Kavanaugh refuses to say Obergefell was “correctly decided” or that firing someone because they are gay is “morally wrong”
On July 31st, the LGBT Bar Association of New York, LeGaL, joined Lambda Legal and 60 other LGBTQ organizations in submitting a letter to the Senate Judiciary Committee to oppose the nomination of Judge Brett Kavanaugh to the US Supreme Court.
Before entering this week’s confirmation hearings, Judge Kavanaugh’s record showed no indication that would decide cases involving discrimination against LGBTQ people fairly, nor that he will uphold our constitutional right to equal dignity.
Unfortunately, nothing during the confirmation hearing did anything to alleviate our serious concerns. The letter LeGaL joined, which was authored by Lambda Legal, highlighted our five biggest issues with Judge Kavanaugh’s extreme record.
1. “Judge Kavanaugh believes that unenumerated fundamental rights must be tethered narrowly to “tradition,” an approach that inherently favors those who historically have enjoyed power and privilege and that would erode or eliminate significant protections for LGBTQ people.”
During his hearing, Judge Kavanaugh would not acknowledge that landmark cases like Roe v.Wade, Planned Parenthood v. Casey, Romer v. Evans, Lawrence v. Texas, U.S. v Windsor, and Obergefell v. Hodges were correctly decided or that he would uphold them. Specifically, when Senator Kamala Harris asked if Kavanaugh if he considered Obergefell to be correctly decided, he chose to quote from the majority in Masterpiece Cakeshop to affirm the Supreme Court precedent of how to weigh the rights of LGBT people. Further, he refused to say that the marriage equality ruling, like the Supreme Court decision in Brown v. Board, was among the “great moments in Supreme Court history.” He also admitted that he played a role in the Bush Administration’s effort to ban marriage equality, but declined to elaborate.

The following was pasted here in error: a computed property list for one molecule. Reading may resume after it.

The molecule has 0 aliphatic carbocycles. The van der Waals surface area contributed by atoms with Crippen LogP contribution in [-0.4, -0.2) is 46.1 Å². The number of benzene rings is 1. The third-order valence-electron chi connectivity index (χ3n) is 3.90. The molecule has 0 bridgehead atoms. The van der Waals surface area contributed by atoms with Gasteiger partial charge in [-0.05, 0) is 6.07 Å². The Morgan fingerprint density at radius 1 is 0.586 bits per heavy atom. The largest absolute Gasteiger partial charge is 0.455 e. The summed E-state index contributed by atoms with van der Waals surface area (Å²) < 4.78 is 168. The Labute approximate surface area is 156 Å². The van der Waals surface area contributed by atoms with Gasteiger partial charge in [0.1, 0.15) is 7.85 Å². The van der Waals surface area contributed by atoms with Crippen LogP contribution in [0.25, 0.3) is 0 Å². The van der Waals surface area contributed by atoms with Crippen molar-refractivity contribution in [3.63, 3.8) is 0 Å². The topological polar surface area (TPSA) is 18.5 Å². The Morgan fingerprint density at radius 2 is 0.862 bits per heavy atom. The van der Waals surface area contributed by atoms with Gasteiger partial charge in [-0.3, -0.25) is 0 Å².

Senator Kamala Harris noted that Kavanaugh had given a speech in 2017 praising former Chief Justice Rehnquist for “stemming the tide of the freewheeling creation of unenumerated rights” — those rights that do not explicitly appear in the constitution. She listed these unenumerated rights as the “right to vote, to have children, to control the upbringing of your children, to refuse medical care, to love the partner of your choice, to marry and to have an abortion.” Judge Kavanugh refused to say which of these he was was praising Rehnquist for rolling rock.
Finally, Kavanaugh admitted to Senator Cory Booker that it would be “morally wrong” to fire someone because of the color of their skin, or because of their gender. He refused to say it would be “morally wrong” to fire someone because they were gay or lesbian.
This places the fundamental rights of LGBT people, women and all vulnerable minorities at risk. Kavanaugh will gut the right to liberty, privacy, and autonomy, which protects LGBTQ people under the U.S. Constitution. Further, “textual originalism” and “constitutional originalism” are judicial philosophies that will gut the right to liberty, privacy, and autonomy, which protects LGBTQ people under the U.S. Constitution.